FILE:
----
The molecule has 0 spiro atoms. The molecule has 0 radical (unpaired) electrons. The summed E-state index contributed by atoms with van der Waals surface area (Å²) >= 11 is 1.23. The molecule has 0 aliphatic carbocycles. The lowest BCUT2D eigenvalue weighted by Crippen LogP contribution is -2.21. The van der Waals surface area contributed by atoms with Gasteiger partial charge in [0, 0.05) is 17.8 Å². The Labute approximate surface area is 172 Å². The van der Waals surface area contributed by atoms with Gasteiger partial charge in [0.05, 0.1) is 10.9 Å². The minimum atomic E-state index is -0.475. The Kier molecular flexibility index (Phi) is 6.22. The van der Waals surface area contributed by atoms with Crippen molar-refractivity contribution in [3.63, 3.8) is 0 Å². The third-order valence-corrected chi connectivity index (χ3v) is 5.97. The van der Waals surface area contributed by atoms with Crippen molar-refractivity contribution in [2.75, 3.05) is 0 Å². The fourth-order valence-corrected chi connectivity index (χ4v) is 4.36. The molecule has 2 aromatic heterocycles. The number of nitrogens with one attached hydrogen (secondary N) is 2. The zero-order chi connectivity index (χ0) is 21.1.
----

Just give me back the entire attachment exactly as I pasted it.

The molecule has 0 spiro atoms. The molecule has 0 radical (unpaired) electrons. The summed E-state index contributed by atoms with van der Waals surface area (Å²) >= 11 is 1.23. The molecule has 0 aliphatic carbocycles. The lowest BCUT2D eigenvalue weighted by Crippen LogP contribution is -2.21. The van der Waals surface area contributed by atoms with Gasteiger partial charge in [0, 0.05) is 17.8 Å². The Labute approximate surface area is 172 Å². The van der Waals surface area contributed by atoms with Gasteiger partial charge in [0.05, 0.1) is 10.9 Å². The minimum atomic E-state index is -0.475. The Kier molecular flexibility index (Phi) is 6.22. The van der Waals surface area contributed by atoms with Crippen molar-refractivity contribution in [3.63, 3.8) is 0 Å². The third-order valence-corrected chi connectivity index (χ3v) is 5.97. The van der Waals surface area contributed by atoms with Crippen molar-refractivity contribution in [2.75, 3.05) is 0 Å². The fourth-order valence-corrected chi connectivity index (χ4v) is 4.36. The molecule has 2 aromatic heterocycles. The number of nitrogens with one attached hydrogen (secondary N) is 2. The zero-order chi connectivity index (χ0) is 21.1.